Last month, as previously noted here, the Obama Administration released a draft version of the revised Category XV of the US Munitions List (USML), which covers satellites and related components. The release of the draft version started a comment period that lasts until early July, after which officials will review the comments before making any final decisions on what items should remain on the USML and which should be taken off, a process that also requires Congressional notification.
As Space News reported Friday, the satellite industry largely sees the proposed revisions to Category XV as a net positive, although not without some concerns. In particular, they’re concerned about the inclusion in the revised USML of “Department of Defense-funded secondary or hosted payload”, which are government payloads—sensors or communications transponders, typically—incorporated onto commercial satellites as a secondary payload. “Categorizing by funding source, instead of the actual technology, is not smart, and probably not what the drafters intended,” an industry official told Space News.
The NewSpace industry is concerned about the inclusion of another items on the proposed Category XV: crewed suborbital spacecraft, which are included as part of the “man-rated sub-orbital, orbital, lunar, interplanetary or habitat” provision in the draft rules. For US companies developing suborbital vehicles, that would mean dealing with ITAR when trying to sell, or even operate, such vehicles outside the US, as well as sharing technical information about them to non-US persons.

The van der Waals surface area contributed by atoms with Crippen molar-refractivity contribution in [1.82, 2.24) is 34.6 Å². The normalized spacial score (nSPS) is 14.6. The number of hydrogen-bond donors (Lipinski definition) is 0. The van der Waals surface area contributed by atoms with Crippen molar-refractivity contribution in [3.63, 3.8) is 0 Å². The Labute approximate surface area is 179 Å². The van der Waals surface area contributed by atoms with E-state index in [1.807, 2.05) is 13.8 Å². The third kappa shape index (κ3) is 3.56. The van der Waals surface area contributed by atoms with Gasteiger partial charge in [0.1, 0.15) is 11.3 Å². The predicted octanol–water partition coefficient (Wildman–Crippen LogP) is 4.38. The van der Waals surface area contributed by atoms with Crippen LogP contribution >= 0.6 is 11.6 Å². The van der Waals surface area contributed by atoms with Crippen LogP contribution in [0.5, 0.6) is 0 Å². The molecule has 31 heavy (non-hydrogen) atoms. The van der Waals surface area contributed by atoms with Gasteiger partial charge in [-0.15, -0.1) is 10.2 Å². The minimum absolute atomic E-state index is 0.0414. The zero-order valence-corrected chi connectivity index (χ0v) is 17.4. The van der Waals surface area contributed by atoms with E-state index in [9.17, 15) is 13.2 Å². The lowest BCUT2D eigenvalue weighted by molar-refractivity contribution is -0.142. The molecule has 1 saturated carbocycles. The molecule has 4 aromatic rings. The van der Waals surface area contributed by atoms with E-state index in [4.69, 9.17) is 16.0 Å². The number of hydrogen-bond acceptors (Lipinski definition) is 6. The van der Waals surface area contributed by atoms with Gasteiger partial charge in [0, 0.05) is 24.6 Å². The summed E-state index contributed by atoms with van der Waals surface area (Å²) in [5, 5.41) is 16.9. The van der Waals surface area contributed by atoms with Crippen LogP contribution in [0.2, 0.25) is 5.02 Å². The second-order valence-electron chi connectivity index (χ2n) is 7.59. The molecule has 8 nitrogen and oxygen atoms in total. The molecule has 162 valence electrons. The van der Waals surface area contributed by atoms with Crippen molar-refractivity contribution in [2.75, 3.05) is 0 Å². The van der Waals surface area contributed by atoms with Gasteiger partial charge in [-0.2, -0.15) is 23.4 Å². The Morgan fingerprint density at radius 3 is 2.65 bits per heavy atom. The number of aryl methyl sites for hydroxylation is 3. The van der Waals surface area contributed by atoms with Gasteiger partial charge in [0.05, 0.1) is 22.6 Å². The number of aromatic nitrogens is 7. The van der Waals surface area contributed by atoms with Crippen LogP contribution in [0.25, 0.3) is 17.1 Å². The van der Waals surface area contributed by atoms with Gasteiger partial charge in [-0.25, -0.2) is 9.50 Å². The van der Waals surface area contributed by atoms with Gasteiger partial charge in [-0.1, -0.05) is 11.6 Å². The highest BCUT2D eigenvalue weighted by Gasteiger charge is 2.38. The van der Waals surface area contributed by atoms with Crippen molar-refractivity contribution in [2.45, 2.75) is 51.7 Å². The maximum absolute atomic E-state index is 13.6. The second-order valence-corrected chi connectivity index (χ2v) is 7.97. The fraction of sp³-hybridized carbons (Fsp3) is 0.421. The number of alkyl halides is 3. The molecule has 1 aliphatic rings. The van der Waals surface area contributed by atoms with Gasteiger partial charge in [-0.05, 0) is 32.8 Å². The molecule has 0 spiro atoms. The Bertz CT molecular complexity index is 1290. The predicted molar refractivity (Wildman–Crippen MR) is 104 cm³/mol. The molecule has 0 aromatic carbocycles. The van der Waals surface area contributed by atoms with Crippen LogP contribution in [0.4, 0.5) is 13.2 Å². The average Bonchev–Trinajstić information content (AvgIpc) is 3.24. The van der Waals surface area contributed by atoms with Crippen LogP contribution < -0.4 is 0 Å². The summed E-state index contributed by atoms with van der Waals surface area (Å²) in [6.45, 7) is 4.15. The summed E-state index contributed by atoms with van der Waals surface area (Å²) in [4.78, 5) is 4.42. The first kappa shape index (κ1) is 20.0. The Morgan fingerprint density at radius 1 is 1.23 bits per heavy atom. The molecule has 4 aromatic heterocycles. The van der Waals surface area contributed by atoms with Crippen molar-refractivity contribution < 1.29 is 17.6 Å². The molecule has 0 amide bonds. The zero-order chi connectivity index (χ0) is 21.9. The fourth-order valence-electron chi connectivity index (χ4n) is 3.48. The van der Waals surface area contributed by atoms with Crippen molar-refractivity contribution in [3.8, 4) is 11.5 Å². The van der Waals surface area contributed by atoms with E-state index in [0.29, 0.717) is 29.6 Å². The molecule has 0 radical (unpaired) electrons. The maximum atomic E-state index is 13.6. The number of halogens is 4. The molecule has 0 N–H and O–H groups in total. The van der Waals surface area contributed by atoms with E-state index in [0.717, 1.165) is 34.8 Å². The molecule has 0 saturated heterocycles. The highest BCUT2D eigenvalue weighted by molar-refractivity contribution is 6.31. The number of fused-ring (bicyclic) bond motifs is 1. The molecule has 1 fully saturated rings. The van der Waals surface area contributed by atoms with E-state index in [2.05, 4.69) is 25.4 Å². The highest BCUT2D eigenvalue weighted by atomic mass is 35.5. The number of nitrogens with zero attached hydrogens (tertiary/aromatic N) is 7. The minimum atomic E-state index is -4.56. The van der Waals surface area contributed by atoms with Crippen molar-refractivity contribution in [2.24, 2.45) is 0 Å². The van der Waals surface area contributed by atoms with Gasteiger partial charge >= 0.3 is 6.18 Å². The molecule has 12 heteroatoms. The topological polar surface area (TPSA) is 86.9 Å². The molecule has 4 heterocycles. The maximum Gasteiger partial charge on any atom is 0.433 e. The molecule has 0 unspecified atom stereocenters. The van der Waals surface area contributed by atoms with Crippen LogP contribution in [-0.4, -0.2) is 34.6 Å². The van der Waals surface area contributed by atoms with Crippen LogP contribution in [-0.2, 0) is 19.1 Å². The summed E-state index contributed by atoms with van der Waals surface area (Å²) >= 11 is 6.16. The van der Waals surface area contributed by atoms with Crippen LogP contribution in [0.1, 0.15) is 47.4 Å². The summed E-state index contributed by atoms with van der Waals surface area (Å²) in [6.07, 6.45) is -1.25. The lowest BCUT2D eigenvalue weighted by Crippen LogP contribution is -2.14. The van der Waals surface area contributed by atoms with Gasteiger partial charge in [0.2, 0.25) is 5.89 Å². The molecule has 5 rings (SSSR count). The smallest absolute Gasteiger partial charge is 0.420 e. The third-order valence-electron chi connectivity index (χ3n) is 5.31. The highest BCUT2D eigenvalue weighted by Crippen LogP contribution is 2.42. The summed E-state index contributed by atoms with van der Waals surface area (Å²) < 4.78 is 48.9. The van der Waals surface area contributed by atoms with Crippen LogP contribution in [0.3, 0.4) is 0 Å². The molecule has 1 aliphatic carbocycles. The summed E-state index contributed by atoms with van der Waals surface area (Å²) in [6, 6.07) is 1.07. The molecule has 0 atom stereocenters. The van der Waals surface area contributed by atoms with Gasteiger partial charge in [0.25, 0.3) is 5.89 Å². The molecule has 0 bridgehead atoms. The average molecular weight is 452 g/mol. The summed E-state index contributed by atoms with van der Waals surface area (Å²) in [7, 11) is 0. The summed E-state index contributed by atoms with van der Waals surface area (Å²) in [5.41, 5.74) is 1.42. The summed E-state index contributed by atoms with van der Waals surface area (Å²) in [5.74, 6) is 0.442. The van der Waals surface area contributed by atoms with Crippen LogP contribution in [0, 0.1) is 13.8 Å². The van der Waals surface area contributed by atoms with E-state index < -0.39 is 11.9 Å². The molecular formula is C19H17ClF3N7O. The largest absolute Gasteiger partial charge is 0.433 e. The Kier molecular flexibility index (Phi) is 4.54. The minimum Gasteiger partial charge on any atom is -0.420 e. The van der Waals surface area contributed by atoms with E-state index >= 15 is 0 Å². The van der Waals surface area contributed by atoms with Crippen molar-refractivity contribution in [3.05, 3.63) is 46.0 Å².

Some in the industry as pushing against that provision. “We applaud the move to move commercial satellites off the Munitions List,” said Andrew Nelson, chief operating officer of XCOR Aerospace, in a speech at the Next-Generation Suborbital Researchers Conference (NSRC) in Colorado on June 3. “However, they added to the Munitions List crewed space vehicles, and that is a backwards step.”
Nelson elaborated at a press conference at the NSRC later the same day. “It’s critically important for our country not to lose a competitive advantage before the market even opens,” he said. He noted that the share of commercial satellites manufactured by US companies dropped precipitously when such satellites were added to the USML in the late 1990s (although proving the cause-and-effect relationship has been difficult for the industry.) “There’s a ‘presumption of no’ if you get on the Munitions List,” he said. “It’s doing to us, potentially, what they did to the commercial satellite market.”
Nelson said that XCOR and other companies, as well as the Commercial Spaceflight Federation, planned to submit comments regarding that provision in the draft Category XV list by July 8, when the comment period closes. He said the industry also has supporters in Congress that he believes will write “supporting letters” on their behalf. “We’re pushing on all of those strings, and hoping for the best.”